But, does anyone know how powerful a magnet should be to pick up metal off the road before it reaches the tyre of a car travelling, say 90mph? If the bumper magnet is 12 inches off the ground and 6 inches wide, it would have to accelerate the object pretty aggressively in the 1.6 milliseconds (call it 4, because the field radiates) that it takes to pass over the nail.   

       My experience dealing with permanent Neodymium-Iron-Boron and electromagnets suggests that acceleration starts slowly at first and the rate of acceleration increases the closer the object gets to the magnet (follows the power law, rather than constant acceleration in a uniform field). So, my point is, either you'll have to reduce the ground clearance to a very narrow gap, or the system won't be effective at high speed:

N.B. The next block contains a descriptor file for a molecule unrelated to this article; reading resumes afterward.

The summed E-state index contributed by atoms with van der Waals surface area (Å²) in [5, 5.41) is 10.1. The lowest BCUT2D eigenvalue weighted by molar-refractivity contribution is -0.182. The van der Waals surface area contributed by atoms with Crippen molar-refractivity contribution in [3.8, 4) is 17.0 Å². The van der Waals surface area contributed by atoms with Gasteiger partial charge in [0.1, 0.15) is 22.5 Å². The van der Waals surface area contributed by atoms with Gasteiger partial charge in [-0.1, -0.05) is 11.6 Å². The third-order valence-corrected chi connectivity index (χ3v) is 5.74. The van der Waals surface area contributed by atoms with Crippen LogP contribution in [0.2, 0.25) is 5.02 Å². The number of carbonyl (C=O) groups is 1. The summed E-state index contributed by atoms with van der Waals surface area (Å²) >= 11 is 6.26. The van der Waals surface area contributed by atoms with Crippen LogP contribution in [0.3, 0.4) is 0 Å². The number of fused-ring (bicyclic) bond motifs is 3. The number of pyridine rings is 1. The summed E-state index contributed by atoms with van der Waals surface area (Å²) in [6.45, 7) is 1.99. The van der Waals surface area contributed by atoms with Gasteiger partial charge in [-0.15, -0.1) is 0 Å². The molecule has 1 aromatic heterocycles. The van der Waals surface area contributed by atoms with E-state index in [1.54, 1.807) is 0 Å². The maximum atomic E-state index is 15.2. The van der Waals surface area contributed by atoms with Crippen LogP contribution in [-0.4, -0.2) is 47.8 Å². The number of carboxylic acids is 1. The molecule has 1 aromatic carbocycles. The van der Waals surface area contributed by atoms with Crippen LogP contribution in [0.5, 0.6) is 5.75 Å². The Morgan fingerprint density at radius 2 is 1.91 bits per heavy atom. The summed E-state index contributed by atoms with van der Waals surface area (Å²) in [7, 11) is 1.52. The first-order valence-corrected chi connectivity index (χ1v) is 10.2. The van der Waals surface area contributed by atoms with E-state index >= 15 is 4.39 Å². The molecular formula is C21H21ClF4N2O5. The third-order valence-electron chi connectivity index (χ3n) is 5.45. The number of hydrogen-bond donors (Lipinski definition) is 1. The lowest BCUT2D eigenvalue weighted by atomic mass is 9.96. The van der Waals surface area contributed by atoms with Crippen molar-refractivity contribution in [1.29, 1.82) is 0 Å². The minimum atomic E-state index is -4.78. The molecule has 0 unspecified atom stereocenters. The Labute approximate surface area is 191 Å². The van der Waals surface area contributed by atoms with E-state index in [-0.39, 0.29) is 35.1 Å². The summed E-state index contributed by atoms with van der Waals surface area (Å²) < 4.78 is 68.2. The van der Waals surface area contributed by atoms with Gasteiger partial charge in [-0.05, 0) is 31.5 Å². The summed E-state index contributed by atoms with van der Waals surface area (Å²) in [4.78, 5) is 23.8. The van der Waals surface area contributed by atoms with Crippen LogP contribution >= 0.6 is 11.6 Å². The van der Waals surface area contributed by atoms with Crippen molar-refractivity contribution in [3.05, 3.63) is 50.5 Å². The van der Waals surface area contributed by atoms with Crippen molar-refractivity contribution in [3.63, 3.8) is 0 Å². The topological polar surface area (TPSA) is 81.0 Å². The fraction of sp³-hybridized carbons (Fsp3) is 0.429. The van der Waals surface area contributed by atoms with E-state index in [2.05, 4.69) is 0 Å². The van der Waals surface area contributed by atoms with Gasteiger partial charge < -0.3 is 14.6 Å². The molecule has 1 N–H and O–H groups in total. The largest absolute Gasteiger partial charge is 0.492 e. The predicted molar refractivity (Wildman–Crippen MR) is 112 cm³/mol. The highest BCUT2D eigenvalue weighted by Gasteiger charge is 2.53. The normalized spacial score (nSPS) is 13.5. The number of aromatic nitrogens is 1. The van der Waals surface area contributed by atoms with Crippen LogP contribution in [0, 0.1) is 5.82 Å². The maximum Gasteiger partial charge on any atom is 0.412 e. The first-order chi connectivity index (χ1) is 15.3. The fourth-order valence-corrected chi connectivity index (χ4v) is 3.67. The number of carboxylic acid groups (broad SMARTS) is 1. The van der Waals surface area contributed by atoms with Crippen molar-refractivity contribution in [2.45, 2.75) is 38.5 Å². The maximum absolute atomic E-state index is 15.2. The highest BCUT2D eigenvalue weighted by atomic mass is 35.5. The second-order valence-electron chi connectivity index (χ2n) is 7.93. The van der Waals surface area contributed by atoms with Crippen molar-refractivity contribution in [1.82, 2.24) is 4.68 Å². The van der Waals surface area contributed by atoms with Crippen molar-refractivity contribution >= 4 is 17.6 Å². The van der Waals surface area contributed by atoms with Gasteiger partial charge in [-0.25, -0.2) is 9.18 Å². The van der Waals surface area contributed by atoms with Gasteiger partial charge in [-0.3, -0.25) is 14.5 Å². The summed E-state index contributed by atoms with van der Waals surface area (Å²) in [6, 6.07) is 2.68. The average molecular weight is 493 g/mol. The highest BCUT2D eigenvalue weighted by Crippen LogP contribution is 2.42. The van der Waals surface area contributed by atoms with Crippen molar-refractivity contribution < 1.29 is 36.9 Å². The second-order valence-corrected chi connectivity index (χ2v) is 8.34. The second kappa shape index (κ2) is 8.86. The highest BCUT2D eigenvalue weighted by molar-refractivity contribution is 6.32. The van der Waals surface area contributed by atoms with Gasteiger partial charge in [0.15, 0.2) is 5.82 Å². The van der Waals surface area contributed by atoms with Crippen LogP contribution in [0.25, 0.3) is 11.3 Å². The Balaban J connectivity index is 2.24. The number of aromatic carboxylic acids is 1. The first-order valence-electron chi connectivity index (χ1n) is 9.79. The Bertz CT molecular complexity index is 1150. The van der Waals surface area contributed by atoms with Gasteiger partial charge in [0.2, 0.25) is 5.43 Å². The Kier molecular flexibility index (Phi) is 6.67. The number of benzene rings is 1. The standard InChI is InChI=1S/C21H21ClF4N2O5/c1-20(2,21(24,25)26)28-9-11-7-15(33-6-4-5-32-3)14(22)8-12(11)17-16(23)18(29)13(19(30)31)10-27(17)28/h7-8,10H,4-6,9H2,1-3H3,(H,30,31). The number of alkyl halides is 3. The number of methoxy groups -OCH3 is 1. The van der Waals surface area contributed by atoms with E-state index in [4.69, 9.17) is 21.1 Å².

My calculation must be flawed, but it illustrates the idea. I plugged in a model where acceleration was proportional to the square of the distance and goal-seeked the required acceleration constant so that the nail reached the magnet 12 inches away in 4ms from a standing start. The spreadsheet calculated the final velocity of the nail was approximately 450 million mph.   

       A magnet strong enough to do that ... well let's just say it'd rip your car to shreds.
FloridaManatee, Aug 24 2003
  

       [Florida] - maybe the solution is to have flexible magnetic cords which actually brush the ground ahead of the car. This would save on ferocious acceleration but they would wear out. Otherwise it looks like the Magnogard would be suitable mostly for those super lowriders that can push a pop can along in front of them.